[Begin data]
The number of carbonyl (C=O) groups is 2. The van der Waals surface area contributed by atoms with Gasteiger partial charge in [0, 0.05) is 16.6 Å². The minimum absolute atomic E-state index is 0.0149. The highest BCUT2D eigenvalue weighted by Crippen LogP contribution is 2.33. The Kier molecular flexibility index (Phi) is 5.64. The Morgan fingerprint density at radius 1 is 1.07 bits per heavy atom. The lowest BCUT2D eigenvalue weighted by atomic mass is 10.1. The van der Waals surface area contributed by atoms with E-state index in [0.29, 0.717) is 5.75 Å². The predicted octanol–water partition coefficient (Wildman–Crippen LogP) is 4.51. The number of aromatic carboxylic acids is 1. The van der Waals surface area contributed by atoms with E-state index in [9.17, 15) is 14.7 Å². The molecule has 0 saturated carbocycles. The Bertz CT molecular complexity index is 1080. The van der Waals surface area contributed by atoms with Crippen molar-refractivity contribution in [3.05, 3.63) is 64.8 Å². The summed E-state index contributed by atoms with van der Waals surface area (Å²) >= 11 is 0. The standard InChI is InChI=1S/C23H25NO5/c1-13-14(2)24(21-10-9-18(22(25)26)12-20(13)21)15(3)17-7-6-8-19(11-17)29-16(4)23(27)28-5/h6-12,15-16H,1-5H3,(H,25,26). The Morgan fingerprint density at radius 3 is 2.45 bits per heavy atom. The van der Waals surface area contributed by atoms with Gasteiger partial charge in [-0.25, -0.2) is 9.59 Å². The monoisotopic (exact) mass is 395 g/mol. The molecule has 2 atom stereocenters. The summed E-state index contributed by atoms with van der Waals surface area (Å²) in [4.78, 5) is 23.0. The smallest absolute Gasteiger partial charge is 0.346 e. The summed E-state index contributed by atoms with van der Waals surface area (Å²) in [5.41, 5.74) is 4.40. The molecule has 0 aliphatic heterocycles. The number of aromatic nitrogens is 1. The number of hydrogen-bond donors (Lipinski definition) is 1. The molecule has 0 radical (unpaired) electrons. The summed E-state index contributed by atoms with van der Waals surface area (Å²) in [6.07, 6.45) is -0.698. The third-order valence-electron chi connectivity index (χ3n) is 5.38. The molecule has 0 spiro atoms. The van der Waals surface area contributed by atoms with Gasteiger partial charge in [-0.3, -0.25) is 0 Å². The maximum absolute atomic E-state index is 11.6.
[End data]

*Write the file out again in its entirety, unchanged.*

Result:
The number of carbonyl (C=O) groups is 2. The van der Waals surface area contributed by atoms with Gasteiger partial charge in [0, 0.05) is 16.6 Å². The minimum absolute atomic E-state index is 0.0149. The highest BCUT2D eigenvalue weighted by Crippen LogP contribution is 2.33. The Kier molecular flexibility index (Phi) is 5.64. The Morgan fingerprint density at radius 1 is 1.07 bits per heavy atom. The lowest BCUT2D eigenvalue weighted by atomic mass is 10.1. The van der Waals surface area contributed by atoms with E-state index in [0.29, 0.717) is 5.75 Å². The predicted octanol–water partition coefficient (Wildman–Crippen LogP) is 4.51. The number of aromatic carboxylic acids is 1. The van der Waals surface area contributed by atoms with E-state index in [9.17, 15) is 14.7 Å². The molecule has 0 saturated carbocycles. The Bertz CT molecular complexity index is 1080. The van der Waals surface area contributed by atoms with Crippen molar-refractivity contribution in [3.05, 3.63) is 64.8 Å². The summed E-state index contributed by atoms with van der Waals surface area (Å²) >= 11 is 0. The standard InChI is InChI=1S/C23H25NO5/c1-13-14(2)24(21-10-9-18(22(25)26)12-20(13)21)15(3)17-7-6-8-19(11-17)29-16(4)23(27)28-5/h6-12,15-16H,1-5H3,(H,25,26). The Morgan fingerprint density at radius 3 is 2.45 bits per heavy atom. The van der Waals surface area contributed by atoms with Gasteiger partial charge in [-0.25, -0.2) is 9.59 Å². The monoisotopic (exact) mass is 395 g/mol. The molecule has 2 atom stereocenters. The summed E-state index contributed by atoms with van der Waals surface area (Å²) in [4.78, 5) is 23.0. The smallest absolute Gasteiger partial charge is 0.346 e. The summed E-state index contributed by atoms with van der Waals surface area (Å²) in [5.41, 5.74) is 4.40. The molecule has 0 aliphatic heterocycles. The number of aromatic nitrogens is 1. The number of hydrogen-bond donors (Lipinski definition) is 1. The molecule has 0 radical (unpaired) electrons. The summed E-state index contributed by atoms with van der Waals surface area (Å²) in [6.07, 6.45) is -0.698. The third-order valence-electron chi connectivity index (χ3n) is 5.38. The molecule has 0 spiro atoms. The van der Waals surface area contributed by atoms with Gasteiger partial charge in [-0.3, -0.25) is 0 Å². The maximum absolute atomic E-state index is 11.6.